With the release of Terminator Salvation, gamers are again going to be treated to a beloved franchise. John Connor (played by the ultra-intense Christian Bale), is set to take up his leadership role in the resistance movement against machines. Though it remains to be seen whether the movie can live up to the lofty standards set by Terminator 2, one thing is for sure, it’s time to break out the Genesis and Sega CD and play some licensed games! The 16-bit wonder was home to five games dedicated to the Terminator franchise, and while not all were classics, there definitely are a couple of gems in the bunch. So get ready to kick some robot ass and help ensure that John Connor fulfills his destiny in saving mankind from the evil Skynet!
(Virgin Interactive, 1992): Though not the first Terminator video game in existence, Virgin Interactive’s The Terminator was a giant step forward in quality for the series. Essentially a run-‘n-gun, the title followed the original movie’s storyline very closely. As Kyle Reese, John Connor’s father, it’s up to you to travel back in time, and protect Sarah Connor so that she will in turn give birth to John Connor, the future Skynet resistance leader. Sound confusing? It all makes sense if you’ve followed the series. And even if you haven’t, the game is still just good old fun.
The Terminator was released by one of best development houses of the time, yet stopped short of being a full-fledged classic. The controls were just a bit unpolished, the sound was limited by the Genesis audio limitations, and the game was quite short. Otherwise, the game was solid. Running around shooting enemies with machine guns, shotguns, and bombs is always fun, and the game’s visuals were quite good for its time. It’s worth mentioning that Virgin Interactive went with a great art direction that has allowed the game to age gracefully. While certainly a solid selection, gamers looking for their Terminator fix should instead look to the Sega CD port/revamp.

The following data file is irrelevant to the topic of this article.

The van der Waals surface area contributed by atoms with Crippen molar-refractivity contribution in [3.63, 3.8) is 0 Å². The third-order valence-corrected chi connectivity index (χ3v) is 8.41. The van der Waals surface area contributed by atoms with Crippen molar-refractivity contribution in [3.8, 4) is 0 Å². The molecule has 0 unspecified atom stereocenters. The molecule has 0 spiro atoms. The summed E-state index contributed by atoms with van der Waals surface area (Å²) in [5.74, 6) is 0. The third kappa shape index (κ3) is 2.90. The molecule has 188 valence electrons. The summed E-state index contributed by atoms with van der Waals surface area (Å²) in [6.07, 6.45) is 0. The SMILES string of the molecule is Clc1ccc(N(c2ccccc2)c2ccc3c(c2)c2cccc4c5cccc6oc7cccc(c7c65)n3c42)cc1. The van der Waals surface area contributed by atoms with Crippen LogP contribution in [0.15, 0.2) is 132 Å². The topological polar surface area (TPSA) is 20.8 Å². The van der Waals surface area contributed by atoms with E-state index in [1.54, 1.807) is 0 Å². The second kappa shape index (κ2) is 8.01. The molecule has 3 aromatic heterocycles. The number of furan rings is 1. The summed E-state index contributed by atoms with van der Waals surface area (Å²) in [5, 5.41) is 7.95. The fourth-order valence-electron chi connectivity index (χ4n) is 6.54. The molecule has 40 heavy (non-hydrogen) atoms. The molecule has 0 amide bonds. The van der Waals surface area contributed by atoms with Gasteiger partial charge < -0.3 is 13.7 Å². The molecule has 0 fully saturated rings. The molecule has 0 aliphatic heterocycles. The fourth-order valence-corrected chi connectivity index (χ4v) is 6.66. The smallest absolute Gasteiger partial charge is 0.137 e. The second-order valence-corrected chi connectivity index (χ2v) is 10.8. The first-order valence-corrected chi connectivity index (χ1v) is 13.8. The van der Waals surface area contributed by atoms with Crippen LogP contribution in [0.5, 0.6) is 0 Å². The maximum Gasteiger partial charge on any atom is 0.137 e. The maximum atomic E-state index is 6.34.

The Terminator (Sega CD)
(Virgin Games, 1994): Where the Genesis original faltered, the Sega CD version triumphed. This is the classic that gamers need to play. The game’s story is essentially the same: As Kyle Reese it is your job to ensure the future. The big difference here is in how the game is presented. Along with several brand new levels, cut scenes are added to flesh out the narrative. These are fairly standard “grainy” Sega CD FMV scenes, but the added element is still a welcomed one.
Another improvement has been made to the gameplay, which is far superior in this version. While the Genesis game felt a bit rushed and not fully thought out, this version feels just as it should. Kyle jumps and shoots just as you’d expect, and everything finally has this “David Perry” smooth feel. Like Aladdin and Earthworm Jim, the game just feels perfect. Best of all, though, is the soundtrack. If there’s ever been a reason to tout the abilities of a CD-based console, this is it. The legendary Tommy Tallarico composed the score, and it’s just awesome. The Terminator theme sounds gorgeous, and full new compositions are included that perfectly suit the intended atmosphere. I can’t recommend this game enough. Every Sega CD owner owes it to him or herself to seek out this game and added it to their library.
T2: The Arcade Game
(Arena, 1992): Did you like Terminator for the Genesis? Well here’s something completely different! Terminator 2: The Arcade Game isn’t a run-‘n-gun, but rather a light gun game. Hey, at least it still has shooting, right? The game loosely follows the movie’s storyline, with you taking on the role of the T-800 in his (its?) quest to save John and Sarah Connor from the T-1000. The basic premise is there, but it’s worth mentioning that the game doesn’t stick religiously to the events of the movie. In fact, the first level in the game is dedicated to the T-800’s back-story, which is pretty cool considering Arnold Schwarzenegger reprised his movie role and lent his voice to the game.